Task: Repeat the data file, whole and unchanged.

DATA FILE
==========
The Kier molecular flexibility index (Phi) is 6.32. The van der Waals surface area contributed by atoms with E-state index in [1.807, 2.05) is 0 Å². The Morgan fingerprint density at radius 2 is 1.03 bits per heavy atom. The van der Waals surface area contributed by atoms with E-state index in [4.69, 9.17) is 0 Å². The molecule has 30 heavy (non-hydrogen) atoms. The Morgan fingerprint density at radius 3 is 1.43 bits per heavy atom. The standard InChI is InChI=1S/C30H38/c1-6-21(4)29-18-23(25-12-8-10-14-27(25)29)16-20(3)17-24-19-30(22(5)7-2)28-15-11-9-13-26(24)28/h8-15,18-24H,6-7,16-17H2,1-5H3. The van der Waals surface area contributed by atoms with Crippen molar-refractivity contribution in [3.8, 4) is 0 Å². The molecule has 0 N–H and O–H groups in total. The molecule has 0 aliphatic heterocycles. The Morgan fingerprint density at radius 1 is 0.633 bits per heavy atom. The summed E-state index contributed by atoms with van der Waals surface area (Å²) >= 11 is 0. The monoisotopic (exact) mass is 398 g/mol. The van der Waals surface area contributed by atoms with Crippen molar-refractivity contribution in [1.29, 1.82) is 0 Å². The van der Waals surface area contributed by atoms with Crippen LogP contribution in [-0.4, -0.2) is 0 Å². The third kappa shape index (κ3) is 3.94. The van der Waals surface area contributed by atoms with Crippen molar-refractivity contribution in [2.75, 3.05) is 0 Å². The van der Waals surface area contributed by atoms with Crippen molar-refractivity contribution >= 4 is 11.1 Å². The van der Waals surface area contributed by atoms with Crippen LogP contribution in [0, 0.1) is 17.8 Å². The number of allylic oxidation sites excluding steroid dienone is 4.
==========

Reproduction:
The Kier molecular flexibility index (Phi) is 6.32. The van der Waals surface area contributed by atoms with E-state index in [1.807, 2.05) is 0 Å². The Morgan fingerprint density at radius 2 is 1.03 bits per heavy atom. The van der Waals surface area contributed by atoms with E-state index in [4.69, 9.17) is 0 Å². The molecule has 30 heavy (non-hydrogen) atoms. The Morgan fingerprint density at radius 3 is 1.43 bits per heavy atom. The standard InChI is InChI=1S/C30H38/c1-6-21(4)29-18-23(25-12-8-10-14-27(25)29)16-20(3)17-24-19-30(22(5)7-2)28-15-11-9-13-26(24)28/h8-15,18-24H,6-7,16-17H2,1-5H3. The van der Waals surface area contributed by atoms with Crippen molar-refractivity contribution in [3.8, 4) is 0 Å². The molecule has 0 N–H and O–H groups in total. The molecule has 0 aliphatic heterocycles. The Morgan fingerprint density at radius 1 is 0.633 bits per heavy atom. The summed E-state index contributed by atoms with van der Waals surface area (Å²) >= 11 is 0. The monoisotopic (exact) mass is 398 g/mol. The van der Waals surface area contributed by atoms with Crippen molar-refractivity contribution in [1.29, 1.82) is 0 Å². The van der Waals surface area contributed by atoms with Crippen LogP contribution in [-0.4, -0.2) is 0 Å². The third kappa shape index (κ3) is 3.94. The van der Waals surface area contributed by atoms with Crippen molar-refractivity contribution in [2.75, 3.05) is 0 Å². The van der Waals surface area contributed by atoms with Crippen molar-refractivity contribution >= 4 is 11.1 Å². The van der Waals surface area contributed by atoms with Crippen LogP contribution in [0, 0.1) is 17.8 Å². The number of allylic oxidation sites excluding steroid dienone is 4.